- My Memories of a Future Life by Roz Morris (Red Season)
- Prophecy, An ARKANE Thriller by J.F. Penn (The Creative Penn)
- The Prodigal Hour by Will Entrekin (Exciting Press)
- Perfect Skin by Nick Earls (Exciting Press)
- Rumors of Water: Thoughts on Creativity & Writing by L.L. Barkat (T.S. Poetry Press)
- Amazing Things Will Happen by C.C. Chapman
- APE: Author, Publisher, Entrepreneur by Guy Kawasaki andShawn Welch
- Bring Up the Bodies by Hilary Mantel
- A Cat, a Hat and a Piece of String by Joanne Harris
- The Dark Chronicles by Jeremy Duns
- Dreamlander by K.M. Weiland
- Drinking Diaries: Women Serve Their Stories Straight Up by Caren Osten Gerszberg & Leah Odze Epstein
- How To Do Things With Books in Victorian Britain by Leah Price
- Jungleland by Christopher S. Stewart
- Knot What It Seams by Elizabeth Craig
- The Last Will of Moira Leahy by Therese Walsh
- Letters to a Young Contrarian by Christopher Hitchins
- Miserere by Teresa Frohock
- Nail Your Novel by Roz Morris
- The $100 Startup by Chris Guillebeau
- Pentecost by J.F. Penn
- Quit Your Day Job by Jim Denney
- The Ring Road by Edward Weinman
- Rush of Blood by Mark Billingham
- Sell Your Book Like Wildfire by Rob Eagar
- Shadow Ops: Fortress Frontier by Myke Cole
- Sistine by Michael Hogan
- Wool by Hugh Howey
People always talk about work/life balance, but I find that a tragic concept. I have no separation between work and my life. I don’t see what I do as work. There’s no greater joy than, as Richard Feynman put it, the pleasure of finding things out.
The Bulgarian-born researcher and annotator, in a presentation for Paola Antonelli at the Museum of Modern Art, MoMA, last fall, proved a highly precise, concentrated speaker. While she sadly didn’t seem to want to go into the Curator’s Code she helped launch (and which I enjoy using, though it doesn’t seem to be catching fire), her role there was as part of an evening’s examination of the widely frittered-away term “curator.”
(We’re at the stage, in case you’re interested, in which actual professional, says-so-on-their-business-cards curators get down and claim they’re delighted, I tell you, delighted to have their term of art passed around like a common cold and applied to every grocery list you write. Such is the ungainly dance of political correctness in the world of actual curatorial professions these days, and this is entirely my expression of it, not Antonelli’s nor Popova’s. I felt a bit bad for Antonelli, in particular, a supreme and utterly genuine world-class curator who now directs MoMA’s new research and development program. Then again, everybody thinks he’s a journalist, too, so I’m right there with her.)
Popova’s comments here come from an interview with The Guardian’s Kathy Sweeney, Maria Popova: why we need an antidote to the culture of Google.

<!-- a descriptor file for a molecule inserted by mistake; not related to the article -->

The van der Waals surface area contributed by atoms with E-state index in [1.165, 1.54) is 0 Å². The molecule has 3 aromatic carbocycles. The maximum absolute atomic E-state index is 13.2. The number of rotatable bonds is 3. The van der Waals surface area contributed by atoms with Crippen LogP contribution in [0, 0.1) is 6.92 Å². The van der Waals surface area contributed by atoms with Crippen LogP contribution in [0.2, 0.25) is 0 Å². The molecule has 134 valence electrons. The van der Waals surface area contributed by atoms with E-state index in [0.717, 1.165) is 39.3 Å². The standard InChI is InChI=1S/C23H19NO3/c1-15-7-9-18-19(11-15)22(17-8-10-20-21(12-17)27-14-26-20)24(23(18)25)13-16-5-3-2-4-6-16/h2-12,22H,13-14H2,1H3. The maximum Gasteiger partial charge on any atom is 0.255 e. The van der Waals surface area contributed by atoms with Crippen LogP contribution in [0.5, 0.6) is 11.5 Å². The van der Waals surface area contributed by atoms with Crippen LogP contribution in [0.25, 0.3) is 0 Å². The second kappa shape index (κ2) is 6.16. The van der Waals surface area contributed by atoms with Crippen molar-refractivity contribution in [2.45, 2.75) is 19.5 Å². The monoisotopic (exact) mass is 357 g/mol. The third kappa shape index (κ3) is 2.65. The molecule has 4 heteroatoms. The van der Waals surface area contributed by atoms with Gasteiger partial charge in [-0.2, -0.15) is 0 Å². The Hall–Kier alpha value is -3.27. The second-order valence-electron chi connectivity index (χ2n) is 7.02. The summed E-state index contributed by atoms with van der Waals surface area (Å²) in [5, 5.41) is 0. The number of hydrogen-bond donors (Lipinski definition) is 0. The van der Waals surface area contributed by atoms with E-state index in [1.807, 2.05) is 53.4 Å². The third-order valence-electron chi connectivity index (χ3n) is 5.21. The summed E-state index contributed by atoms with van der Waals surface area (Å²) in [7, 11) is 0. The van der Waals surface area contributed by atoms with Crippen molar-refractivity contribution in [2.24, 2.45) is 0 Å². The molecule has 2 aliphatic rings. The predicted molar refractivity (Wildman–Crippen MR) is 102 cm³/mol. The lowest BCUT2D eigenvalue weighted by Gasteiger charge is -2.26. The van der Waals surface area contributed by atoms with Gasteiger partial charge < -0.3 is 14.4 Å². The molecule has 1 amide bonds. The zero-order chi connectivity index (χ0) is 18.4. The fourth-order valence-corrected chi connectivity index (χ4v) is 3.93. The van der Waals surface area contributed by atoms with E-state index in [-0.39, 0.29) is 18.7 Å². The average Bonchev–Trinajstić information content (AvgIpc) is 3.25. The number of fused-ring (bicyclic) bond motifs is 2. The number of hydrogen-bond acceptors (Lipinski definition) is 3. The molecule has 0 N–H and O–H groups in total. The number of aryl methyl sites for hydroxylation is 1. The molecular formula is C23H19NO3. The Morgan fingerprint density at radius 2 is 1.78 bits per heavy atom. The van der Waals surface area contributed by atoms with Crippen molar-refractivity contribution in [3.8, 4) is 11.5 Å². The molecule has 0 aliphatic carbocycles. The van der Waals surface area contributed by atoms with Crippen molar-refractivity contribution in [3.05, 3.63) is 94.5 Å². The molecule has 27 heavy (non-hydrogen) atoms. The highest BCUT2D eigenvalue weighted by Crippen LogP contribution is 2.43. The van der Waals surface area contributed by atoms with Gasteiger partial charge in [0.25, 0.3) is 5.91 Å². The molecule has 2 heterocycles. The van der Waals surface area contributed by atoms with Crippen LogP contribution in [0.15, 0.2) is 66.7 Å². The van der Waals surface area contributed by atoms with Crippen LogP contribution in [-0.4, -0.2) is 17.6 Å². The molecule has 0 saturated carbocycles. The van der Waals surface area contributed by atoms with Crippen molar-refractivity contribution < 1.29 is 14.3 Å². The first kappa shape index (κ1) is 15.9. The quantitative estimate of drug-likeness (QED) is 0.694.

Relative to the headline, some of Popova’s most interesting comments have to do with her own interests and methods of working:
Much of what is published online is content designed to be dead within hours, so I find most of my material offline. I gravitate more and more towards historical things that are somewhat obscure and yet timely in their sensibility and message. We really need an antidote to this culture of “if it’s not Google-able, it doesn’t exist”. There’s a wealth of knowledge and inspiration offline, ideas still very relevant and interesting.
One of the benefits of Popova’s work, in this light, is as a conduit. As she ferrets out good material to bring to her readers, she’s getting that material, or at least top-level references to it, online, presumably in many cases for the first time. And she has a handy way of using past newspaper nightmares to describe the dangers of some contemporary forces:
There’s a really beautiful letter that a newspaper journalist named Bruce Bliven wrote in 1923 to his editor. It was about how the circulation manager had taken over the newspaper, deciding what went on the front page. Today, search engine optimisation is the “circulation management” of the internet. It doesn’t put the reader’s best interests first – it turns them into a sellable eyeball, and sells that to advertisers.
Popova is to give a keynote address at TOC this year, on February 14. If you’re unable to join us, we’ll be madly live-tweeting, I mean calmly curating, her comments, and the O’Reilly Media operation has a great way of live-streaming most keynotes. We’ll keep you posted as we get closer.
And as Andrew Sullivan “harches out,” as we say in the South, to start serving bloggery off his own Dish, it’s worth noting that Sweeney’s interview with Popova focuses at times on her donation-supported approach at Brain Pickings.
I’m hopeful that the model of micro-patronage will grow, and will help more people who are passionate about some subject to deliver it to an audience without having to be reliant on advertisers. Even today, for instance,Radiolab [a podcast produced by WNYC, a public radio station in New York City] is supported by audience contribution, and Longreads, which curates the best free long-form reading online, has paid memberships.
And among the many comments I find useful here (work-life balance among them) are remarks on the disturbing almost throw-away nature of Internet content for many. The whole article is neatly poised, and a good warmup to the February presentation plus a fine read for Popova’s fans, of course.
I worry about the temporal bias of the web – everything online is based around vertical chronology. The latest stuff floats at the top, and the older stuff sinks towards the bottom. It suggests that just because something is more recent, it’s more relevant; yet, in culture, the best ideas are timeless, they have no expiration date. This makes the internet a tricky medium for organising information and prioritising knowledge. The best thing is the obvious thing – the remarkable access to nearly infinite information. It is my hope that, as we find better ways to transmute that information into knowledge and wisdom, we’ll be better able to ameliorate the former with the latter.
Main image / iStockphoto: xyno